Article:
Also, for those of you who enjoy that kind of thing, the inside covers (I know that I know what these pages are called, just can’t remember) have beautiful colour illustrations, and there are map motifs on the edges of all the inner pages.

Rating: read this book: journey to a volcano, cry.

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Book Review: For the Love of God, Marie! by Jade Sarson

For the Love of God Marie

What’s important in life?

I am, slowly, getting into comics. And fiction. This is both. For the Love of God, Marie! is absolutely brilliant. I loved the art; warm and dynamic, often with restricted colour palettes. Jade Sarson is very, very good at conveying emotion through her art. Her characters are wonderful, nuanced people with truly fantastic facial expressions and body language. I feel as though there is a lot that could be said about her art; I don’t quite have the language to do so except to say that it’s good. And I pretty much read this in one sitting.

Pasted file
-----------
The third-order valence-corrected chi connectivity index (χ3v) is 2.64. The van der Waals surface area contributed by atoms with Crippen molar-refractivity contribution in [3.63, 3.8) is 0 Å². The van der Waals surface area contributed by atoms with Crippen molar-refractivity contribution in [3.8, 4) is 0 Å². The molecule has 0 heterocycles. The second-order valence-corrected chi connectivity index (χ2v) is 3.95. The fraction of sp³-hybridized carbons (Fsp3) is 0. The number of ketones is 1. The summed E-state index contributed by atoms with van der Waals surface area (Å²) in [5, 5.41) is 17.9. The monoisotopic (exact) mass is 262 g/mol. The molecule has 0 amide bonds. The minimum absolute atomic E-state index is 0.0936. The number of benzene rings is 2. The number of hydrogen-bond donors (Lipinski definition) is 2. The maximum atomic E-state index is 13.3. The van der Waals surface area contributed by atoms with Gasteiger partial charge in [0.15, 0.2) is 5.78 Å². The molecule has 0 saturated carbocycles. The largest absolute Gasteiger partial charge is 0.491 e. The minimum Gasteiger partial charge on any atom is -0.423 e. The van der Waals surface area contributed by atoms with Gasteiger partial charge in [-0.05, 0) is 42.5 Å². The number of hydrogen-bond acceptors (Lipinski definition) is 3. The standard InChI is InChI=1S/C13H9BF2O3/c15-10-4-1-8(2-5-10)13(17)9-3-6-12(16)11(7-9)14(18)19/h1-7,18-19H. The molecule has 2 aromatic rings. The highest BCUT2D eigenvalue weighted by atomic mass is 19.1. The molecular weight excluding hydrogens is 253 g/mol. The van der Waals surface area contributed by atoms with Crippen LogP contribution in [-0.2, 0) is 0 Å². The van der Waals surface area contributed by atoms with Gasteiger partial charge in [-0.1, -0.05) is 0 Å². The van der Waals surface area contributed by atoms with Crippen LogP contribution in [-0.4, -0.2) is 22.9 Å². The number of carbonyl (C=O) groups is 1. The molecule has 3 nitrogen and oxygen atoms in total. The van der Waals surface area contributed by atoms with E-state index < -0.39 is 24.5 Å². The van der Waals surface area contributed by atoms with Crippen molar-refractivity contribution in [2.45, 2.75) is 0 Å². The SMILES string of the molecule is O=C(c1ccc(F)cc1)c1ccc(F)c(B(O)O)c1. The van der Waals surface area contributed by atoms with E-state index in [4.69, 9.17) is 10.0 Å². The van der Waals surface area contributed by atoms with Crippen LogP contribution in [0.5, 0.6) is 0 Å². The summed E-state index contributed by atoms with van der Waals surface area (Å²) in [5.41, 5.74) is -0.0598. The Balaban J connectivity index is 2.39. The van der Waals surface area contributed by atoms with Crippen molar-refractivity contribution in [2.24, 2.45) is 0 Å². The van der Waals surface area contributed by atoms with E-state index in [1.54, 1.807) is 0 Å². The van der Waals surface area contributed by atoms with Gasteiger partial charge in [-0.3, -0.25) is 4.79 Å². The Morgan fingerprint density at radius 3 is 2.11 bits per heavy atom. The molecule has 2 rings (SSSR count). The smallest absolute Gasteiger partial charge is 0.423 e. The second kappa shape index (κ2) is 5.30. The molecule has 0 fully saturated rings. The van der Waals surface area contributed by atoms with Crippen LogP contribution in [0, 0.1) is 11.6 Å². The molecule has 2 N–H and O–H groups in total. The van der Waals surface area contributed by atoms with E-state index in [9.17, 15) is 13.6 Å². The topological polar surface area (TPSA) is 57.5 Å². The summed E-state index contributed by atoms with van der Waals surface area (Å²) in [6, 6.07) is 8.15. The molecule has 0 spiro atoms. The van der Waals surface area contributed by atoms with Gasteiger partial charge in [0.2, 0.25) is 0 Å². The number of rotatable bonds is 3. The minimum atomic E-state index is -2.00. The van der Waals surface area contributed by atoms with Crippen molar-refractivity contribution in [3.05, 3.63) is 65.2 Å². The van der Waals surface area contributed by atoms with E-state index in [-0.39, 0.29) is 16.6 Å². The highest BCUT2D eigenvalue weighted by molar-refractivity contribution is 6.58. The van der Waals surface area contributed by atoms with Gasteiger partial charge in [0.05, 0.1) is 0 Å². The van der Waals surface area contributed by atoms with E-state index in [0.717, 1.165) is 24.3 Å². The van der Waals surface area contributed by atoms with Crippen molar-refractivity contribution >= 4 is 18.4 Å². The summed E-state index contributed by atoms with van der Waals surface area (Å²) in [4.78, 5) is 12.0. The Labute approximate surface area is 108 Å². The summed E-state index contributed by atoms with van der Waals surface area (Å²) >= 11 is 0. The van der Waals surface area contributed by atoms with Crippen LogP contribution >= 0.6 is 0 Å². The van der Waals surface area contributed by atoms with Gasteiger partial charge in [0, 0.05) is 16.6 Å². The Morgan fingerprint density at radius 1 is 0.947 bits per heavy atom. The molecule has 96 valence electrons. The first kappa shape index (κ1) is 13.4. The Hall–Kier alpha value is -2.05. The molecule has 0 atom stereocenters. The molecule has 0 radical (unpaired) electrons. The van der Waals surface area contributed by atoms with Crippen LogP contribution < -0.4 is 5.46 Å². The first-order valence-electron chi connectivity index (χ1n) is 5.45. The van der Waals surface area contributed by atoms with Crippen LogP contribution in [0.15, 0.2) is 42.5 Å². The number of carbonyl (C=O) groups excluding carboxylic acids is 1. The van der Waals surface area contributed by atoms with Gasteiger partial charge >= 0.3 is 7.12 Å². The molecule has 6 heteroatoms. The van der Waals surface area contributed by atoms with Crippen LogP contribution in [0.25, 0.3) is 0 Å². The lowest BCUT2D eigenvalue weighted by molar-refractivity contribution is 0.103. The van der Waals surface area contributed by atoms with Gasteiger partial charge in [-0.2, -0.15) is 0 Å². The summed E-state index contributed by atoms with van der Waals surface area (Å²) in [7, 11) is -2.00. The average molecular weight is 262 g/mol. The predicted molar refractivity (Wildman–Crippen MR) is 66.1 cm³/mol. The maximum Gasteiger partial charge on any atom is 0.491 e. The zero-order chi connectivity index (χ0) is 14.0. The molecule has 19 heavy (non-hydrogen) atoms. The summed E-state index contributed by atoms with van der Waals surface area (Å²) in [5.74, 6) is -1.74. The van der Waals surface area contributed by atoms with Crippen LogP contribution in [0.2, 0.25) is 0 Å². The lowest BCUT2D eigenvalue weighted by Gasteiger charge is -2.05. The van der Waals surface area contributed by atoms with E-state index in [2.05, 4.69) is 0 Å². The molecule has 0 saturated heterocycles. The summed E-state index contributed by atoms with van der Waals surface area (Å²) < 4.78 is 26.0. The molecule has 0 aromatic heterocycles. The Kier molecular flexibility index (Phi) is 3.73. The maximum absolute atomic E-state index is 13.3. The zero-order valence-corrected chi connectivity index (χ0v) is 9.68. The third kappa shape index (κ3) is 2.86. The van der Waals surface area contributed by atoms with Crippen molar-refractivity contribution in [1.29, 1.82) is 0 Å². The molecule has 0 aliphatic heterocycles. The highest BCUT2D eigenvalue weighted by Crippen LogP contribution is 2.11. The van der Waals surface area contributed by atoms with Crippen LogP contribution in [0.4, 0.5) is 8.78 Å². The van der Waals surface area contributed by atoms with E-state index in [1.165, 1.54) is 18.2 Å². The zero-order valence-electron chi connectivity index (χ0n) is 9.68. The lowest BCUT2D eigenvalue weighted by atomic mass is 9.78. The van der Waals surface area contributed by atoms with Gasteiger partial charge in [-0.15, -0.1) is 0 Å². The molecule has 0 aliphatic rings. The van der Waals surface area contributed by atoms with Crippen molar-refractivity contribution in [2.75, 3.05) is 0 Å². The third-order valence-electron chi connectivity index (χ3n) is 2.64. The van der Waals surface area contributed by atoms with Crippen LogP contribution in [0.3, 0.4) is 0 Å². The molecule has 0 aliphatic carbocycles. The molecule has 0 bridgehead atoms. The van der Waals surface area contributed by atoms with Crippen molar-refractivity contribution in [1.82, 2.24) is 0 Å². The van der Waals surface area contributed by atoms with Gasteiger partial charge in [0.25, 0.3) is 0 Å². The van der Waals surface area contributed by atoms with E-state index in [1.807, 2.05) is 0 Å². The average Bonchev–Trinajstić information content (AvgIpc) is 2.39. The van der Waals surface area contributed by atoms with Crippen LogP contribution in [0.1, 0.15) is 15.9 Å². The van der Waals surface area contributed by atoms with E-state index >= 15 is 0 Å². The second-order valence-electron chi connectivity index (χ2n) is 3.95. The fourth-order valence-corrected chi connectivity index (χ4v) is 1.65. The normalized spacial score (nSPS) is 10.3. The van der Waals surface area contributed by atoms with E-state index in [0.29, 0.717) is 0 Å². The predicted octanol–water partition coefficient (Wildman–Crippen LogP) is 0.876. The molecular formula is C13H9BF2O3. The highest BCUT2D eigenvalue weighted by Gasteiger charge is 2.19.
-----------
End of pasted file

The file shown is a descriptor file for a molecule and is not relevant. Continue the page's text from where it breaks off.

The main character (as you might guess from the title) is Marie. And the story, the damn brilliant story, is Marie growing up and being herself. It was awesome. It was sex and defiance and friendship and yelling at the world when the world gets cruel. It was Marie making friends and falling in love and facing loss and doing all those incredibly human things that we do. It was her best friend, Will, who boxes and wears dresses. It was Agnes, who she loved and lost and found. It was trying to raise a child while terrified of getting it wrong. It was family silences. It was losing Prannath, the father of her child. It was being raised Catholic and being bisexual and trying to fit all those things together. I just, I had so many feelings while reading this book: I cried and I laughed and I sat stock still desperate to know what happened next

Rating: read this book, go out into the world and love fiercely!

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Book Review: Mother of the Sea by Zetta Elliott